A more interesting strategy, in my opinion, uses a combination of psychographic and demographic descriptors to identify high potential targets. I got the idea of considering demographic segments, from Mary Hunt. Mary has chosen to focus her efforts on women, the ones in the household who are responsible for 80% of the buying. Makes sense doesn’t it, when like Mary, you are trying to educate the public about sustainable standards for high ticket, high environmental impact items such as flooring and furniture? Of equal importance is the need to communicate with people on an emotional level. The global warming message has made it into people’s heads, but has failed to grab them by the heart. Appeals to morality and civic environmental duty can only go so far. People have to feel moved into action.

Environmentalists have to stop talking to themselves, and need to go out to segments of the population outside of the green landscape, groups of people who because of their natural interests or life situations, are most likely to emotionally connect emotionally with the climate fight. Based on months of exploration and conversations with readers, these are the clusters that seem to make the most sense:

  1. Mothers are programmed to take care of their young ones. Any threat to their children’s health and survival triggers powerful responses. ‘You mean my children may not be able to enjoy clean air, and the good life we have taken for granted so far?’
  2. Believers‘s morality is tied into their faith. If they perceive global warming as the result of man’s sinful handling of God’s creation, it becomes their responsibility to redeem themselves through restorative actions. ‘God has given us this Earth; it is for us to protect.’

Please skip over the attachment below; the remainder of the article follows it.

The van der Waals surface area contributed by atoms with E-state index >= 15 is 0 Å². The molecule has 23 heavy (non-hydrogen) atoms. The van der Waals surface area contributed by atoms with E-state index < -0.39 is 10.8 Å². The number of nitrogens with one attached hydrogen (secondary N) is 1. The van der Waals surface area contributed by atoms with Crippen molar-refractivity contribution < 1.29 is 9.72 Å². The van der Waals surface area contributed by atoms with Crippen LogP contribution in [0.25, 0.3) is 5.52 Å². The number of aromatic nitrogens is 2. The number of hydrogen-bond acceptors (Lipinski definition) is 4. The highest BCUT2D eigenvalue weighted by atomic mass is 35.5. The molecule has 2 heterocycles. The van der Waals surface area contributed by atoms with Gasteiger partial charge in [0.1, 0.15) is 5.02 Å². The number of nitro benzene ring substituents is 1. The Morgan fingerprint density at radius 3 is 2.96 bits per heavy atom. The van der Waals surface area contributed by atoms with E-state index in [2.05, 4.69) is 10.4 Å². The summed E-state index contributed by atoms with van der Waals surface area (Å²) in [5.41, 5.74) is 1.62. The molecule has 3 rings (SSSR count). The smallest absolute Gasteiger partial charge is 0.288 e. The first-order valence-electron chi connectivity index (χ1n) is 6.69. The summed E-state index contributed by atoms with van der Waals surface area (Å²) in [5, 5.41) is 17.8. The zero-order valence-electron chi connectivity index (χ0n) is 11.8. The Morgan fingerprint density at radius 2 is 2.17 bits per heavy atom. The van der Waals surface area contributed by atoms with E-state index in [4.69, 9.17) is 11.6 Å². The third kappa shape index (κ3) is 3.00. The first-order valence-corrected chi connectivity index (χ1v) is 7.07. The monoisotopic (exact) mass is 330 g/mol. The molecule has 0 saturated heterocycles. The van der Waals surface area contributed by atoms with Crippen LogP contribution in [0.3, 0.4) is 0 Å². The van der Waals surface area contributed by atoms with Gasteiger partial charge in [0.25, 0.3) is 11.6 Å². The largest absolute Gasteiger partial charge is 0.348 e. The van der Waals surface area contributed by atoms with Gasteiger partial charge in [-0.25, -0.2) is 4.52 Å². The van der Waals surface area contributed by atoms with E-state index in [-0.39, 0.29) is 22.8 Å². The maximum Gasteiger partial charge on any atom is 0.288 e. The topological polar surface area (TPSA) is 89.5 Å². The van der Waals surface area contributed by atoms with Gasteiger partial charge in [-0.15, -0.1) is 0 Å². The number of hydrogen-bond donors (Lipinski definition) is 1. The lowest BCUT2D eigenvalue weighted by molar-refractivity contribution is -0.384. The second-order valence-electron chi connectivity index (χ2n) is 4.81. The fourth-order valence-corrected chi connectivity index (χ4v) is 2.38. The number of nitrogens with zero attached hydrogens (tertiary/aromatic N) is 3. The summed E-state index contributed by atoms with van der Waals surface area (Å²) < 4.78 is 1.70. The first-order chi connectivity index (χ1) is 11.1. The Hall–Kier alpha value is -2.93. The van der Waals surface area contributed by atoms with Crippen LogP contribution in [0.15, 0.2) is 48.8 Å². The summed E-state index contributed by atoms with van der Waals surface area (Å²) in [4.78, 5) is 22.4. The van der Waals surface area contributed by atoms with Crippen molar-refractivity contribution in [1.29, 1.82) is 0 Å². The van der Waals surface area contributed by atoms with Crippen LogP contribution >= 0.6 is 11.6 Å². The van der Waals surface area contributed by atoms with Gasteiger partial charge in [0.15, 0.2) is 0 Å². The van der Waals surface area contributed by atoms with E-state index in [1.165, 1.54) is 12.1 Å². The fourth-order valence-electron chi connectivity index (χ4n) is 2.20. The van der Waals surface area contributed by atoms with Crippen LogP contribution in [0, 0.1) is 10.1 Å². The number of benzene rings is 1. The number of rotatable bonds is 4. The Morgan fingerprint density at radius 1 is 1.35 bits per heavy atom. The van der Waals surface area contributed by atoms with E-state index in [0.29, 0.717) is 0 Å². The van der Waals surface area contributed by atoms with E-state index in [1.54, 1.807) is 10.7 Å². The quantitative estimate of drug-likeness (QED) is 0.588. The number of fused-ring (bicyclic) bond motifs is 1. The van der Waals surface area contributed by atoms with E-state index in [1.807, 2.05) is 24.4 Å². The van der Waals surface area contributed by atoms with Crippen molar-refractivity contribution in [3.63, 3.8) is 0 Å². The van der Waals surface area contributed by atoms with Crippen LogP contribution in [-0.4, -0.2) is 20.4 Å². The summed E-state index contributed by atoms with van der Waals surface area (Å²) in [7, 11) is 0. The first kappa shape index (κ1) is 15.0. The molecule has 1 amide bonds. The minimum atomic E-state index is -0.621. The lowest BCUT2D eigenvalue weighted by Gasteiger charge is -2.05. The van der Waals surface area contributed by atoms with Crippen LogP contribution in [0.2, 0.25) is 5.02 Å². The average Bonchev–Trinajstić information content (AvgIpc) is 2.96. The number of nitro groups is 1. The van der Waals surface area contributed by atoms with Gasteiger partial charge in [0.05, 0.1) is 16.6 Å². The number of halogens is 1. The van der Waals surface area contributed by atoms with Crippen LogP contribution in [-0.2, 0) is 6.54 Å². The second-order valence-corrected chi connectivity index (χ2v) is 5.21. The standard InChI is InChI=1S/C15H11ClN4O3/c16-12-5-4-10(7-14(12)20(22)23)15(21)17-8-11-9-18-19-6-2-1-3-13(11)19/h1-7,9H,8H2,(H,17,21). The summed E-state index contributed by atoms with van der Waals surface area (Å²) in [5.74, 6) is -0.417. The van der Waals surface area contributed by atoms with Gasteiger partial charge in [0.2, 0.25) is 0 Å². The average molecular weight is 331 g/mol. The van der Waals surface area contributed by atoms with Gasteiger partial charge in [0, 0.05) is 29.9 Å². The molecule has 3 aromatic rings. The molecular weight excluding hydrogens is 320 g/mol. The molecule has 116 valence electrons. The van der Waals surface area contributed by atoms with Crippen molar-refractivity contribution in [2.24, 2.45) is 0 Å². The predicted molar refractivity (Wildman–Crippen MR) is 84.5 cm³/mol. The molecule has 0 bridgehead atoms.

3. Business leaders care about the bottom line, a lot. Once they realize the path to sustainability is also good for their bottom line, they can become some of the fiercest warriors of the climate fight. ‘Green is good.’
  4. Nature enthusiasts have a deep connection with nature. Birders cringe when they read about land-bird species at the risk of becoming extinct, as a result of global warming. ‘Do you know how beautiful birds are? We can’t let this happen.’
  5. The overweight crowd are putting their lives on the line every day with their unhealthy lifestyles. They are getting the message to: eat less, and less processed foods and less meat, drive less, watch less TV, walk or bike more. ‘If not for the planet, maybe for themselves?’

So many ways to slice the pie . . . Which of these people would you be most willing to bet on?

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On February 16th, hundreds of people gathered at Trafalgar Square, all volunteers recruited for a covert performance. At exactly 3.30 pm, on a secret cue, they all froze and held their positions for 5 minutes:

Now imagine, if the same performance took place simultaneously in strategic places all over the world, and at the end of the five minutes, all performers delivered a message about the climate fight?

Maybe the message is a request for all spectators to do one simple thing. Like walking the next time they have to travel a short distance. The real beauty of such performances is what happens next on YouTube.

During the ten days since it was first downloaded, ‘The Day London Froze‘ video has been viewed 559,ooo times, favorited 3,715 times, and commented on 2,588 times.